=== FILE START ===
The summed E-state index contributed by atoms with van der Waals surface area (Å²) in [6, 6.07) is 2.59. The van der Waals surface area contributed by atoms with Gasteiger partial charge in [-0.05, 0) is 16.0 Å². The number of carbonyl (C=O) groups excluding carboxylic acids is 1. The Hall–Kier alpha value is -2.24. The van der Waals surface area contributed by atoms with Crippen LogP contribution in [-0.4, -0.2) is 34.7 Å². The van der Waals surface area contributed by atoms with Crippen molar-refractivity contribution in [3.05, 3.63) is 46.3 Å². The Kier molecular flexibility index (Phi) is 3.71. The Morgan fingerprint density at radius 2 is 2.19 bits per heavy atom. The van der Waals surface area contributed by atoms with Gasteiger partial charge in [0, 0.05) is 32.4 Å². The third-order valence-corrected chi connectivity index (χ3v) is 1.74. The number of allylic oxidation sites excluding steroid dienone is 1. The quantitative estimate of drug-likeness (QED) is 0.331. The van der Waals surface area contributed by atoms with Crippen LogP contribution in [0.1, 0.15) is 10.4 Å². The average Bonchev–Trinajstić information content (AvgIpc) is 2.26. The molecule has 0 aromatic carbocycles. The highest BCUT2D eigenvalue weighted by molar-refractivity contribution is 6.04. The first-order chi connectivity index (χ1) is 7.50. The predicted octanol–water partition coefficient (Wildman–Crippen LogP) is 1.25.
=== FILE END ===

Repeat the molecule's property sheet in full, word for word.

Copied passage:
The summed E-state index contributed by atoms with van der Waals surface area (Å²) in [6, 6.07) is 2.59. The van der Waals surface area contributed by atoms with Gasteiger partial charge in [-0.05, 0) is 16.0 Å². The number of carbonyl (C=O) groups excluding carboxylic acids is 1. The Hall–Kier alpha value is -2.24. The van der Waals surface area contributed by atoms with Crippen LogP contribution in [-0.4, -0.2) is 34.7 Å². The van der Waals surface area contributed by atoms with Crippen molar-refractivity contribution in [3.05, 3.63) is 46.3 Å². The Kier molecular flexibility index (Phi) is 3.71. The Morgan fingerprint density at radius 2 is 2.19 bits per heavy atom. The van der Waals surface area contributed by atoms with Gasteiger partial charge in [0, 0.05) is 32.4 Å². The third-order valence-corrected chi connectivity index (χ3v) is 1.74. The number of allylic oxidation sites excluding steroid dienone is 1. The quantitative estimate of drug-likeness (QED) is 0.331. The van der Waals surface area contributed by atoms with Crippen LogP contribution in [0.1, 0.15) is 10.4 Å². The average Bonchev–Trinajstić information content (AvgIpc) is 2.26. The molecule has 0 aromatic carbocycles. The highest BCUT2D eigenvalue weighted by molar-refractivity contribution is 6.04. The first-order chi connectivity index (χ1) is 7.50. The predicted octanol–water partition coefficient (Wildman–Crippen LogP) is 1.25.